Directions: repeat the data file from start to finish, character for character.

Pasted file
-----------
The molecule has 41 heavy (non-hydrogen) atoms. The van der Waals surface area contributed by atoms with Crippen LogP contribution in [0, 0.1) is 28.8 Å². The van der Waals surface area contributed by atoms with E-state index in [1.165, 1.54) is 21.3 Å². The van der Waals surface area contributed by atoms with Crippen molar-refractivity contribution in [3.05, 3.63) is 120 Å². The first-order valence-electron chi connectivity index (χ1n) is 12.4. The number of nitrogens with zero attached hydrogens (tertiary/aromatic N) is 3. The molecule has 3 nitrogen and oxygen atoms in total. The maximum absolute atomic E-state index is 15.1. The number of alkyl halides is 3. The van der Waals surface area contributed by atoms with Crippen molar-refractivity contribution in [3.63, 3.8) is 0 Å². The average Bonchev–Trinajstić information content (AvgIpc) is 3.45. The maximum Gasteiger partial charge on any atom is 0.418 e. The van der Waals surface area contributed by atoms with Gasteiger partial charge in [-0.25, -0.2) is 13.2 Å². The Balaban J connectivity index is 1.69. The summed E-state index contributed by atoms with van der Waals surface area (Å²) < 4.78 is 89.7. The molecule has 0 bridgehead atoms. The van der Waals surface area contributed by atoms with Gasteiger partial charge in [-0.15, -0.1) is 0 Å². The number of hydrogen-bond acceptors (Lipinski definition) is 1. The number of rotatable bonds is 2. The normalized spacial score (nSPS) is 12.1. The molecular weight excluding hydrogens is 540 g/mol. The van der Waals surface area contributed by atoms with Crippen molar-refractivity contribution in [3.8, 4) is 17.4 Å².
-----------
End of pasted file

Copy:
The molecule has 41 heavy (non-hydrogen) atoms. The van der Waals surface area contributed by atoms with Crippen LogP contribution in [0, 0.1) is 28.8 Å². The van der Waals surface area contributed by atoms with E-state index in [1.165, 1.54) is 21.3 Å². The van der Waals surface area contributed by atoms with Crippen molar-refractivity contribution in [3.05, 3.63) is 120 Å². The first-order valence-electron chi connectivity index (χ1n) is 12.4. The number of nitrogens with zero attached hydrogens (tertiary/aromatic N) is 3. The molecule has 3 nitrogen and oxygen atoms in total. The maximum absolute atomic E-state index is 15.1. The number of alkyl halides is 3. The van der Waals surface area contributed by atoms with Crippen molar-refractivity contribution in [3.63, 3.8) is 0 Å². The average Bonchev–Trinajstić information content (AvgIpc) is 3.45. The maximum Gasteiger partial charge on any atom is 0.418 e. The van der Waals surface area contributed by atoms with Gasteiger partial charge in [-0.25, -0.2) is 13.2 Å². The Balaban J connectivity index is 1.69. The summed E-state index contributed by atoms with van der Waals surface area (Å²) < 4.78 is 89.7. The molecule has 0 bridgehead atoms. The van der Waals surface area contributed by atoms with Gasteiger partial charge in [-0.15, -0.1) is 0 Å². The number of hydrogen-bond acceptors (Lipinski definition) is 1. The number of rotatable bonds is 2. The normalized spacial score (nSPS) is 12.1. The molecular weight excluding hydrogens is 540 g/mol. The van der Waals surface area contributed by atoms with Crippen molar-refractivity contribution in [3.8, 4) is 17.4 Å².